Policies were collected from state statutes, recently enacted legislation (session laws), and rules and regulations. Where necessary, statewide initiatives created outside of policy were collected from state education agencies. The information will be updated as changes occur.

Last updated:
August 2008

Research was conducted by Melodye Bush. Please contact Jennifer Dounay Zinth at 303-299-3689 or jdounay@ecs.org with comments or questions about this database.



Michigan

Indicators for High School Accountability
What indicators/measures of quality does the state use to determine high school performance?
  • English language arts assessment score
  • Math assessment score
  • Participation rates
  • High school graduation rates.
What indicators/measures are used for reporting purposes?
  • Accreditation status of each school
  • Process by which pupils are assigned to particular schools and a description of each specialized school
  • Status of the 3- to 5-year school improvement plan
  • Copy of the core academic curriculum and a description of its implementation including how pupils are ensured enrollment in those courses or subjects necessary for them to receive adequate instruction in all of the core academic curriculum
  • Student achievement based upon the results of locally-administered student competency tests, statewide tests and nationally normed achievement tests
  • Pupil retention
  • Number and percentage of parents, legal guardians or persons in loco parentis with students enrolled in the school district who participate in parent-teacher conferences
  • For high schools:
    • Number and percentage of pupils enrolled in the school during the immediately preceding school year in a postsecondary course
    • Number and percentage of pupils enrolled in the school during the immediately preceding school year in a postsecondary course disaggregated by grade level
    • Number and percentage of those students who took a college level equivalent credit examination
    • Number and percentage of pupils taking the college level equivalent credit examination who achieved a score that is at or above the level recommended by the testing service for college credit.

 

Sources Indicators: MICH. COMP. LAWS ANN. §§ 380.1204a, 380.1277, 380.1278 and 380.1280 (commonly referred to as Public Act 25), 388.1619
Notification and Supports for Low-Performing High Schools
State required to provide written warning? No
State or other entity required to provide technical assistance? Yes
State required to provide additional funding to low-performing school? No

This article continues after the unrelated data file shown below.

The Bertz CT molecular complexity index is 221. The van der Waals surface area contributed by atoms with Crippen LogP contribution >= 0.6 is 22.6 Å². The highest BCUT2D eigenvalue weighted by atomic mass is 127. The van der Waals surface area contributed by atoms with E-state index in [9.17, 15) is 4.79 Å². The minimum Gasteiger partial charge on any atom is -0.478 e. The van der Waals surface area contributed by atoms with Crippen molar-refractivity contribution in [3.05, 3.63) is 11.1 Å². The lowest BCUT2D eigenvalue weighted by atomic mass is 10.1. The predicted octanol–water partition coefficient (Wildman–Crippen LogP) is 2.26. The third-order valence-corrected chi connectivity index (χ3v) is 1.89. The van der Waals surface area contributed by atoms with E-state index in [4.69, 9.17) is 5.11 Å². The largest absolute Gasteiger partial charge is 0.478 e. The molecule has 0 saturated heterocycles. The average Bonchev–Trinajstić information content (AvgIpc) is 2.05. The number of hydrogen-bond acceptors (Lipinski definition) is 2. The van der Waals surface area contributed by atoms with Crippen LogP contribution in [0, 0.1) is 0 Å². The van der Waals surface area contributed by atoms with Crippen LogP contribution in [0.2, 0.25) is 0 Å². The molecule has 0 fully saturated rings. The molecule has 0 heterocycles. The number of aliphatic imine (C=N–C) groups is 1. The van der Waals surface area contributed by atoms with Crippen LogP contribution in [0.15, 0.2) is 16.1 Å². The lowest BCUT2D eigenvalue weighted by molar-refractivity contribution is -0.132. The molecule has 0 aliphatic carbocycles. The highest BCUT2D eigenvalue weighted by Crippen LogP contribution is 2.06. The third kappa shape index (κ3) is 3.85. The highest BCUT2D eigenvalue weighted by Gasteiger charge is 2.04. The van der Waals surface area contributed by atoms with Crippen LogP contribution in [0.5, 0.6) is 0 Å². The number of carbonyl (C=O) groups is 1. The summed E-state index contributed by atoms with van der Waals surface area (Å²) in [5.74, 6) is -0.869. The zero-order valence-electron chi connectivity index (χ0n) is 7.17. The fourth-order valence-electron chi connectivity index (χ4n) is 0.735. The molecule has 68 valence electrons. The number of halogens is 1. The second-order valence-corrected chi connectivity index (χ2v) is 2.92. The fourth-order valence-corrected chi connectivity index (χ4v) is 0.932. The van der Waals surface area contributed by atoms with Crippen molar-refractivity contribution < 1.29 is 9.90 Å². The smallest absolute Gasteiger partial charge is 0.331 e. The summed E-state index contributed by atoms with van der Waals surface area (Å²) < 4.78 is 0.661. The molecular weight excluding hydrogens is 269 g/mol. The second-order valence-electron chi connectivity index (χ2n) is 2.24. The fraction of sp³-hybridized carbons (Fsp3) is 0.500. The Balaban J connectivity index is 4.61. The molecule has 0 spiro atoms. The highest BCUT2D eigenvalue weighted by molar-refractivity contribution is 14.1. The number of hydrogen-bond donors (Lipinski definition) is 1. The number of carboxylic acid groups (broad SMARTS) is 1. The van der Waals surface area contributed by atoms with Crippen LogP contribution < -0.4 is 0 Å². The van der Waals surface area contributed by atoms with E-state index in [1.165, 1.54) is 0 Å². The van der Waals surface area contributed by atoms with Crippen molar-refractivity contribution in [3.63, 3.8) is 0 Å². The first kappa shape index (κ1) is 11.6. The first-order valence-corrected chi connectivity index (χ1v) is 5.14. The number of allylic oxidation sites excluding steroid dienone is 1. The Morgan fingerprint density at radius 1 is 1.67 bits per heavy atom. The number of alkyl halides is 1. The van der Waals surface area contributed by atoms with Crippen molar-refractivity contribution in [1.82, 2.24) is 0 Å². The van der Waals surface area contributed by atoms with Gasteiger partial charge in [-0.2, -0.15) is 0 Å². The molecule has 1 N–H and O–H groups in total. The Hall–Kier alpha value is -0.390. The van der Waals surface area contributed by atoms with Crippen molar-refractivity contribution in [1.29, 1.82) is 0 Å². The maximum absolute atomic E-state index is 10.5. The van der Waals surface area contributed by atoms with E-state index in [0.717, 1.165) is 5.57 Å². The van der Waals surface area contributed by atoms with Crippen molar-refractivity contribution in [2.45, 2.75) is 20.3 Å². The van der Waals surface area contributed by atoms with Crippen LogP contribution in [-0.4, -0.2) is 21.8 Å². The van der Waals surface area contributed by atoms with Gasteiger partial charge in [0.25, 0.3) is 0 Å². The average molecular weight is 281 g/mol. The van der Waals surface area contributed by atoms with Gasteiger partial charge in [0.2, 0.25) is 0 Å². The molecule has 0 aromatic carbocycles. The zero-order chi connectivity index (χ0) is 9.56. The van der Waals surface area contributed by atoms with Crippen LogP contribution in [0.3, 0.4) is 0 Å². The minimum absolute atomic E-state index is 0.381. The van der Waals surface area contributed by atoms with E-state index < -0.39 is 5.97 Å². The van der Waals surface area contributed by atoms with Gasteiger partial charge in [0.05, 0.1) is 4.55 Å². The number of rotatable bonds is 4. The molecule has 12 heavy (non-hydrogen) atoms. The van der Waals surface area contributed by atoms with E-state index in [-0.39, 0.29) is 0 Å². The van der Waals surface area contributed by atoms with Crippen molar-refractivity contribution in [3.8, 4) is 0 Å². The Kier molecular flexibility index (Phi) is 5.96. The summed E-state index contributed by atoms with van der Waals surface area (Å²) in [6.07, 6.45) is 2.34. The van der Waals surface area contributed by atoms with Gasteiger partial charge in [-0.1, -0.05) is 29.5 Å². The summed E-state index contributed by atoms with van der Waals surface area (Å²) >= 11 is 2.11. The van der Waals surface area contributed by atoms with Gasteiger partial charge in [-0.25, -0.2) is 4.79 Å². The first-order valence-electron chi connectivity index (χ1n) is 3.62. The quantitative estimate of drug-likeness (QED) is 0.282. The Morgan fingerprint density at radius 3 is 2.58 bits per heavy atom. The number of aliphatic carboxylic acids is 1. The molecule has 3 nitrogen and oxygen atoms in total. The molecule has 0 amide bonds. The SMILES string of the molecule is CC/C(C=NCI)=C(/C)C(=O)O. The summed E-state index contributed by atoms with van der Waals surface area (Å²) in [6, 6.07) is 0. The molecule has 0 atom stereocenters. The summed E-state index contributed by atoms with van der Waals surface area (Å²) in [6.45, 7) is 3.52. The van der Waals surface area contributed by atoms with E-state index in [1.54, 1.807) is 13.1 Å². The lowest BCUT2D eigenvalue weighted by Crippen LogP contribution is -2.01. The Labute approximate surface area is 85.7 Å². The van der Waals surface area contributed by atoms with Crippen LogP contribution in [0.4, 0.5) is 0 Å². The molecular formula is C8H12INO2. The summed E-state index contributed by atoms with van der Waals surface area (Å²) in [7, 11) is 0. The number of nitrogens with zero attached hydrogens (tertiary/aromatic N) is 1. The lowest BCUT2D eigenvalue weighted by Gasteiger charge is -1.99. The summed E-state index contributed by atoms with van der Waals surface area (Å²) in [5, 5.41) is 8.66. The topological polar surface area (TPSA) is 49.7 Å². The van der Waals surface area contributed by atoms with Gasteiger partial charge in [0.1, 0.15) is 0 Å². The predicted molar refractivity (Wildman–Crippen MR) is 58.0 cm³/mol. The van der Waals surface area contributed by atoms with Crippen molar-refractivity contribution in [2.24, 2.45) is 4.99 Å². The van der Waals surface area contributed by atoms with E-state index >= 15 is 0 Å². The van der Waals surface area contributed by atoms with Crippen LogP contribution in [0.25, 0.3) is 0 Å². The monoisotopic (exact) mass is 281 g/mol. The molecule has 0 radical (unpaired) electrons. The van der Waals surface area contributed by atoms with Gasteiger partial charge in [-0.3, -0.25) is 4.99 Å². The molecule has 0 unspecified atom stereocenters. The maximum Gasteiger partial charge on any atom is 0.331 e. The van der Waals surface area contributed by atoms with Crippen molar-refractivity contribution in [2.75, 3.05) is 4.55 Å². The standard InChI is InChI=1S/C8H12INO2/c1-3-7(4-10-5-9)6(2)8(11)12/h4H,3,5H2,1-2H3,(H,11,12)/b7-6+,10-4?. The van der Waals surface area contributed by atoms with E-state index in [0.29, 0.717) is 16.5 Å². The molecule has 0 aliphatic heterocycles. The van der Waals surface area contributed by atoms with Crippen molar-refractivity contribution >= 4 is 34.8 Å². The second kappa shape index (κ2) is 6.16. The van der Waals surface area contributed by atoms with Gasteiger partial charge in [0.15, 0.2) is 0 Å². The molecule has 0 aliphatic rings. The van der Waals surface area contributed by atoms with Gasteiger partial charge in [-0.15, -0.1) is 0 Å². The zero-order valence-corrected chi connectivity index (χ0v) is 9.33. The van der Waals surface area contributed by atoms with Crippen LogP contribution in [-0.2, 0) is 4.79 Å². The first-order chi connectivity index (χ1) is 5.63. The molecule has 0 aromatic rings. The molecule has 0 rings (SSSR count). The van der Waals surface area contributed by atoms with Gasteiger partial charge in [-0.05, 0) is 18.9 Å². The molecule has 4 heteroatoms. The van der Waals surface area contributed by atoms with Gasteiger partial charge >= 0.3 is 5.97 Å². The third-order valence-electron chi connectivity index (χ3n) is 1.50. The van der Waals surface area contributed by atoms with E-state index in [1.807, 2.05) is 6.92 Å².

Low-performing school required to create and implement improvement plan? Yes, after initially being designated as low-performing.
Does another entity, such as the state, have to create an improvement plan for a low-performing school? Yes, if the school has been unaccredited for three consecutive years they may be provided assistance by the district or by a consortium of intermediate school districts.
Sources Notification: MICH. COMP. LAWS ANN. §§ 380.1280(12), 388.1619, Michigan School Improvement Framework
Sanctions for Low-Performing High Schools
Does the state have the authority to place a school on probation? No
Does the state have the authority to remove a low-performing school's accreditation? Yes
Does the state have the authority to reconstitute staff? Yes
Does the state have the authority to reopen the school as a public charter school? No
Does the state have the authority to take over the school? Yes
Does the state have the authority to contract with an outside entity to operate the school? Yes
Can the state require some other major restructuring? Yes, the school may be required to align itself with an existing research-based school improvement model or establish an affiliation for providing assistance to the school with a college or university located in the state.
Sources Sanctions: MICH. COMP. LAWS ANN. §§ 380.1280(12), 388.1619
Rewards
Does the state reward high-performing schools? No
School rewards monetary or nonmonetary? Not applicable
Are reward recipients school and/or staff? Not applicable
Can school rewards be used for staff bonuses? State does not have a reward program.
Are school rewards based on absolute performance or school improvement? Not applicable
Sources Rewards: Not applicable